When we are low or depressed, our thoughts are frequently very negative in content. The thoughts seem very “real” or true mainly because of the way they seem to match our mood.

Knowing about this thinking bias, one way to manage our mood is to check out and challenge the accuracy of our thoughts, offering ourselves a more balance perception of events and situations.

How to challenge the content of thoughts


A troubled women battling depressionUsing a 7 column thought record like this you can record the situation you are in (column 1), rate the level of your mood (out of 10 or as a percentage – in column 3), and  the thought (column 2) that relates to this emotion. For example, you may notice yourself feeling depressed and you rate this at 60% (100% being the lowest you have ever felt). The situation could be realising that none of your friends or family have called you that day. You notice the thought you are having is “nobody cares about me”. In column 4 you record the evidence for this thought, which might be “no one has called me, my friends call less frequently than they used to”. In column 5 you record evidence against the thought, which might be “Mum and Dad care, they call every day to see how I am. When my friends call I often don’t answer because I have nothing to say. I know my two best friends have been really busy with other things in the last couple of days, but when I speak to them, they always want to know how I am”. In column 6, bring together the original thought and evidence for and against it in order to develop a more realistic, balanced thought. The most important thing is to ensure this new thought rings true with you. In the example given this might be “sometimes people don’t call because they have other things to do and I feel lonely and uncared for. But I know they do care because they do ask how I am and they do keep calling, even when I’ve not been good at answering the phone for a while”. In the last column, you can re-rate your mood when you are able to hold the new thought in mind for a while.


  1. Make sure the thought is logged in column 3 as soon after you experience the emotion as possible (otherwise you might forget what the thought is).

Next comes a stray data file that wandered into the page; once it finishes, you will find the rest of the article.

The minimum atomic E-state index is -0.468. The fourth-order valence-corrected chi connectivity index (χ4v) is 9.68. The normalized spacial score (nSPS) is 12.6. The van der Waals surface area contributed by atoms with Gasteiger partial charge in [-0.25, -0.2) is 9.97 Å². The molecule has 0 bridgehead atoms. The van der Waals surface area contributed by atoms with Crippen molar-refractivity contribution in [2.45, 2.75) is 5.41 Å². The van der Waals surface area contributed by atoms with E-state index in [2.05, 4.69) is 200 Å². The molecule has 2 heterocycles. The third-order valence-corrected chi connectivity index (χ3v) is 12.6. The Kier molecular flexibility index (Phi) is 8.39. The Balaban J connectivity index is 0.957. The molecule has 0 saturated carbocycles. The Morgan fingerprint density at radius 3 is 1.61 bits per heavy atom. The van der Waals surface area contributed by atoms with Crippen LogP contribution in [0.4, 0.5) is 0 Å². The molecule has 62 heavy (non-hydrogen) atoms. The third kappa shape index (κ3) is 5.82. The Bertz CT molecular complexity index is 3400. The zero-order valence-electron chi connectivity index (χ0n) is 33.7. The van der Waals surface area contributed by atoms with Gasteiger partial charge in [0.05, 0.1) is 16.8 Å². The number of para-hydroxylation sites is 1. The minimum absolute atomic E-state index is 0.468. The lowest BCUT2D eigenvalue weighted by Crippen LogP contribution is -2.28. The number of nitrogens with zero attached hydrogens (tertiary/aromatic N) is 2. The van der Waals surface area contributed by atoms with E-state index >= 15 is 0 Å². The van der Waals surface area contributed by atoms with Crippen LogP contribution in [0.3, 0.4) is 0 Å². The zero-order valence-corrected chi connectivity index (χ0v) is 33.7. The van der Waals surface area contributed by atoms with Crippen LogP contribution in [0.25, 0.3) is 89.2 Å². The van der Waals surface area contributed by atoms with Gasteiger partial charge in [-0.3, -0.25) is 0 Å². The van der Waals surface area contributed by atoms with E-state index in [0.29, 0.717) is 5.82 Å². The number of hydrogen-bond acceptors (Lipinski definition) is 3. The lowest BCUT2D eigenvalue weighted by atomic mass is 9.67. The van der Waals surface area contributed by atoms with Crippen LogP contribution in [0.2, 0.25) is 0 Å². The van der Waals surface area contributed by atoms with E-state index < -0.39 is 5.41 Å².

2. If the thought expressed is in the form of a question, write the answer to the question. In the example above, you could have written “does anybody care about me?” in column 3. But because you were feeling depressed, the likelihood was you had already answered “no”! (If you had answered with an unqualified “yes”, the chances are you would not have felt so depressed). So the answer to the question is “nobody cares about me”.
  3. Make sure the thought matches the emotion. For example, if you had experienced anxiety rather than low mood, the thought “nobody cares about be” would have made less sense. Anxiety is always future focussed, while this thought is present focussed. Ask yourself what thought are you having that makes sense of the anxiety. For example, your initial thought may have led to another, anxious thought, “when my parents die, I will be all alone and I won’t be able to cope”, which is future focussed.
  4. Make sure you have expressed an emotion (feeling) in column 3 and NOT another thought. Negative emotions include anger, anxiety, depression, guilt and shame. “I feel unloved” is not an emotion but “I feel sad because I think I am unloved” is.

Practise, practise, practise

The purpose of the thought record is to help you to counter the natural negative thinking bias that occurs when you feel depressed and to provide yourself with a more balanced perception of events. If you use a thought record frequently you will become increasingly good at noticing “what just happened” to the point where you may become proficient at catching and altering you negative thinking as it happens.


If you have any questions about managing depression, or anything else in relation to the Achieving Balance therapy practice, please contact Martin who will be happy to discuss these with you.